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Regulating the availability of public records online
By Scott E. Blakeley, Esq.

Privacy advocates are concerned that public records are increasingly accessible over the Internet. Anyone with an Internet connection can access public records, no longer having to travel to the courthouse, or state and federal agencies. A search of public records, for example can show the price paid for a house, the names of those assigned to pay child support, and the Social Security and credit card numbers of those who file for bankruptcy.

In an effort toward a consistent state policy for access to electronic court documents, the National Center for State Courts and the Justice Management Institute submitted, The Public Access to Court Records: Guidelines for Policy Development by State Courts. The document advocates electronic access to court records, but seeks to limit access to information that is not accessible to the public pursuant to federal or state law, court rule, or case law.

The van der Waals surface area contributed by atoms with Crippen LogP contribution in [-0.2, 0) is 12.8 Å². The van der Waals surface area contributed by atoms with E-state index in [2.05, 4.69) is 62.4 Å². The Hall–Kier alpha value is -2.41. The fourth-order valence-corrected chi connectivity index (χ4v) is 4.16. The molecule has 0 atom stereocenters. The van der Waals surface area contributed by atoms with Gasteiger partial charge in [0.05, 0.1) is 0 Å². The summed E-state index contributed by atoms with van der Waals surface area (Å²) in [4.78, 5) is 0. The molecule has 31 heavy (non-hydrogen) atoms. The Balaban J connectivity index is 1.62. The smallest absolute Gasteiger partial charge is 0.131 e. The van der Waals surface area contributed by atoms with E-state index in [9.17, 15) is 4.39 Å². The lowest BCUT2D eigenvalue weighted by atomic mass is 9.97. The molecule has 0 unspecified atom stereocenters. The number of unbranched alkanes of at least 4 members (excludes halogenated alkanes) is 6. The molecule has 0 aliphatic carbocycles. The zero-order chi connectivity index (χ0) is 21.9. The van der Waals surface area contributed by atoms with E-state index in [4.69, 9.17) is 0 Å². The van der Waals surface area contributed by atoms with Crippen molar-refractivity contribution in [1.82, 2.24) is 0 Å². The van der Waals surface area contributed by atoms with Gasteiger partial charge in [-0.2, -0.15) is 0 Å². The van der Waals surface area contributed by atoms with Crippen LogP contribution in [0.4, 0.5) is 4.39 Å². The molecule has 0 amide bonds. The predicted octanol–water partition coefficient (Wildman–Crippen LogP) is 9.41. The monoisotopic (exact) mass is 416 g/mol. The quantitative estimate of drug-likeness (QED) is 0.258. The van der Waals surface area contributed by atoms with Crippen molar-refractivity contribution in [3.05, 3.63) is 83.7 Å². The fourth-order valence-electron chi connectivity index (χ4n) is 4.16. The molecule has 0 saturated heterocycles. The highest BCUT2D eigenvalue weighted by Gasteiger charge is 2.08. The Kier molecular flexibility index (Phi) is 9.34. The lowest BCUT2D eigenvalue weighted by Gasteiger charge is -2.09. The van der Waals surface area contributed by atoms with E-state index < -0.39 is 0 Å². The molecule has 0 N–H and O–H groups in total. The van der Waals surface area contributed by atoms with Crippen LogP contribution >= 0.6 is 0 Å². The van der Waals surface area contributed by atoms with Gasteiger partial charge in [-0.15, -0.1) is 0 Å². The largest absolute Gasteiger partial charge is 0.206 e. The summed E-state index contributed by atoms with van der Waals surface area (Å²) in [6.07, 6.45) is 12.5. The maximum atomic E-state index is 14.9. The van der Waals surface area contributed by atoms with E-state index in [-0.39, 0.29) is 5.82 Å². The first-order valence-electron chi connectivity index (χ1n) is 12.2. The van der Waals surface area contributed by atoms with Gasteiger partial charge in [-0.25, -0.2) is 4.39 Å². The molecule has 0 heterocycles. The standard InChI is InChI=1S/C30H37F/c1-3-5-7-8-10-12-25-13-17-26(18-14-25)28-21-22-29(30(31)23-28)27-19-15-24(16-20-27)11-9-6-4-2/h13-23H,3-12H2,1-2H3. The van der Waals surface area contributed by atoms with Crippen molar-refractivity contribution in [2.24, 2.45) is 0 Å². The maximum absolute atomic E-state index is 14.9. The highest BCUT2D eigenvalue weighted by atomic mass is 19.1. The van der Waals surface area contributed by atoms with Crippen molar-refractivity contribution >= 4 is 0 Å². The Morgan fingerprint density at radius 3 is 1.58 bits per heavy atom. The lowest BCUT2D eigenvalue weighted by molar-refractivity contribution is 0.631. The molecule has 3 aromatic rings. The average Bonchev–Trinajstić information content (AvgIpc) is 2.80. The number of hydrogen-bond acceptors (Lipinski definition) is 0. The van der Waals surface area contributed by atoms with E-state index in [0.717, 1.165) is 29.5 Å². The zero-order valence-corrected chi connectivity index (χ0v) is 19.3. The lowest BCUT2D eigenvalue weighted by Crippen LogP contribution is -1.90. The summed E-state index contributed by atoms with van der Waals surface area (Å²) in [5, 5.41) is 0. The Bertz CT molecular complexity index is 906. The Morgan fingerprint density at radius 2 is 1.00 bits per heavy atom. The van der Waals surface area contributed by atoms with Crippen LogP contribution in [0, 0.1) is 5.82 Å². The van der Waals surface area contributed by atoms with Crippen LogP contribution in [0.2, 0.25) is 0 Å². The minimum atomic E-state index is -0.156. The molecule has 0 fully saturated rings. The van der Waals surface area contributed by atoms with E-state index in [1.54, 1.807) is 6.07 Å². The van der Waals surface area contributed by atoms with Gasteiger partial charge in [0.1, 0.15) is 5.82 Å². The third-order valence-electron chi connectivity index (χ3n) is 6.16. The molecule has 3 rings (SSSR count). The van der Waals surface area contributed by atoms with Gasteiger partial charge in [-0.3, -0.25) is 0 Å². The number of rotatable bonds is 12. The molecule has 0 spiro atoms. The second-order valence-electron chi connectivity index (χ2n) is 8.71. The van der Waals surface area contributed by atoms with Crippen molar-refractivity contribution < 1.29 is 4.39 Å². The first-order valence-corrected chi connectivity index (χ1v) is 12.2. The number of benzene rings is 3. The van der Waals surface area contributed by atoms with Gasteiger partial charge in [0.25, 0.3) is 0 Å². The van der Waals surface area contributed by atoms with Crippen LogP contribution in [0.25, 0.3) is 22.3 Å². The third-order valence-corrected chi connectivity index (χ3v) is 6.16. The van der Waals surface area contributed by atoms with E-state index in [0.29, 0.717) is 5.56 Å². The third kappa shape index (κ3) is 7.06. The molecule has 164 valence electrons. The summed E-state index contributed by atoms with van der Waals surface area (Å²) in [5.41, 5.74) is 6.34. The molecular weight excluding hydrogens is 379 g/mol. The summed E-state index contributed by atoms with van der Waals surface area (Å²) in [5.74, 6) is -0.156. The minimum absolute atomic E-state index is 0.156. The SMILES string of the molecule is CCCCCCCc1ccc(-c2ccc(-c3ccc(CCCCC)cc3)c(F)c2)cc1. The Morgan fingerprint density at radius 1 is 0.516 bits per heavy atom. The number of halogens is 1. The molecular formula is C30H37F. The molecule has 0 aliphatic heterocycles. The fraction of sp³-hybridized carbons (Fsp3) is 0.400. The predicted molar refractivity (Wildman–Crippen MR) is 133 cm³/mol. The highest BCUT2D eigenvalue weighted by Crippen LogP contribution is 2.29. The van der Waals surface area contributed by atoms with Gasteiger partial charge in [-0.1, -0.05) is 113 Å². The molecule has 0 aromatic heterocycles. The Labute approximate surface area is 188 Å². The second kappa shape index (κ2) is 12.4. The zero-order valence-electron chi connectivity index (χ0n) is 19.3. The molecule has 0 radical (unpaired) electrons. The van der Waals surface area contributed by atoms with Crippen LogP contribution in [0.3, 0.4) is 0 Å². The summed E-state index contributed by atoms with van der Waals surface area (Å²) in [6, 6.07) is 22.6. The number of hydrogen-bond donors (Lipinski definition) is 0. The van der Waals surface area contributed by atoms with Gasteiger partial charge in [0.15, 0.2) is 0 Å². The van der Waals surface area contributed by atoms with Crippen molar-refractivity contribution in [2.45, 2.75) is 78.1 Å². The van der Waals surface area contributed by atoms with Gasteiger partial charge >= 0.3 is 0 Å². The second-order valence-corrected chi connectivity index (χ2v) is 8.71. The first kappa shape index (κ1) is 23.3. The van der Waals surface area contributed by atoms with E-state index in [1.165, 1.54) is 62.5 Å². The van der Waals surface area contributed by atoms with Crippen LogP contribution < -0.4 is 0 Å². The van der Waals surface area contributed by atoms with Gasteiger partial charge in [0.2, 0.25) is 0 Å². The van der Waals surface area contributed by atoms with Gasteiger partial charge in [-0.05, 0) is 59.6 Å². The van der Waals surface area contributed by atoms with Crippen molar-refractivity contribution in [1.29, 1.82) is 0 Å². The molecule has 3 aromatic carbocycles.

Privacy concerns have resulted in barring public access over the Internet: juvenile court, guardianship, mental health, criminal, and family law proceedings.

What can be accessed via the Internet is the register of actions, which includes the title of each cause, with the date of its commencement and a memorandum of every subsequent proceeding in the action with its date, calendars, and indexes and other records from civil cases, except those listed above.

Of particular concern to federal courts is public access to bankruptcy filings, because of the large amount of sensitive information contained in these filings, including Social Security numbers, financial account numbers, detailed profiles of personal spending habits and medical information. However, the administrative office of the U.S. courts recognizes that in order for the public to hold the bankruptcy system accountable, access to records that show whether an individual has filed for bankruptcy, the type of proceeding, and the identities of the parties in interest should be available.

A debtor's personal and identifying information and financial account numbers should not be included in electronic or hard copies of filings.

Reprinted with permission from Trade Vendor Monthly Blakeley & Blakeley 2/03

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